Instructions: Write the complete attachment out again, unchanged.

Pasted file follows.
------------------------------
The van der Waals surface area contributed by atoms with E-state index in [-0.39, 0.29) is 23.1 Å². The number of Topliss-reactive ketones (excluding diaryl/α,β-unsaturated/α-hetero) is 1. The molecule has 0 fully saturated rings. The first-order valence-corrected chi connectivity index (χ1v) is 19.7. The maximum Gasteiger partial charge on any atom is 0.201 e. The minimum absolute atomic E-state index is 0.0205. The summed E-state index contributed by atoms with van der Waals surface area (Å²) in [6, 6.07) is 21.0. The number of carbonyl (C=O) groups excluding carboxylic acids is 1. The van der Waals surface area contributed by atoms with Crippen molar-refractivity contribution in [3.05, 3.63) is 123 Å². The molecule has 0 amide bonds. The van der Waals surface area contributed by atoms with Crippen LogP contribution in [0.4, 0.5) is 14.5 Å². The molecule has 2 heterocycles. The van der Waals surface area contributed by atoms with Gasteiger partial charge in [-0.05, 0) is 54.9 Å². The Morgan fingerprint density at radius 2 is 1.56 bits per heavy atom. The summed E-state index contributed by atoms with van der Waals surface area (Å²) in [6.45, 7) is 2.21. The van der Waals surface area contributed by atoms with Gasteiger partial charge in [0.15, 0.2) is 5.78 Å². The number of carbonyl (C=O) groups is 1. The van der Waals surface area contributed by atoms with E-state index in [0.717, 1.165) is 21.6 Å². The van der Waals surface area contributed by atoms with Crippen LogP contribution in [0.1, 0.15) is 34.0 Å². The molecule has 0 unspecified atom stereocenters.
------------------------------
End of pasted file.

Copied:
The van der Waals surface area contributed by atoms with E-state index in [-0.39, 0.29) is 23.1 Å². The number of Topliss-reactive ketones (excluding diaryl/α,β-unsaturated/α-hetero) is 1. The molecule has 0 fully saturated rings. The first-order valence-corrected chi connectivity index (χ1v) is 19.7. The maximum Gasteiger partial charge on any atom is 0.201 e. The minimum absolute atomic E-state index is 0.0205. The summed E-state index contributed by atoms with van der Waals surface area (Å²) in [6, 6.07) is 21.0. The number of carbonyl (C=O) groups excluding carboxylic acids is 1. The van der Waals surface area contributed by atoms with Crippen molar-refractivity contribution in [3.05, 3.63) is 123 Å². The molecule has 0 amide bonds. The van der Waals surface area contributed by atoms with Crippen LogP contribution in [0.4, 0.5) is 14.5 Å². The molecule has 2 heterocycles. The van der Waals surface area contributed by atoms with Gasteiger partial charge in [-0.05, 0) is 54.9 Å². The Morgan fingerprint density at radius 2 is 1.56 bits per heavy atom. The summed E-state index contributed by atoms with van der Waals surface area (Å²) in [6.45, 7) is 2.21. The van der Waals surface area contributed by atoms with Gasteiger partial charge in [0.15, 0.2) is 5.78 Å². The number of carbonyl (C=O) groups is 1. The van der Waals surface area contributed by atoms with E-state index in [0.717, 1.165) is 21.6 Å². The van der Waals surface area contributed by atoms with Crippen LogP contribution in [0.1, 0.15) is 34.0 Å². The molecule has 0 unspecified atom stereocenters.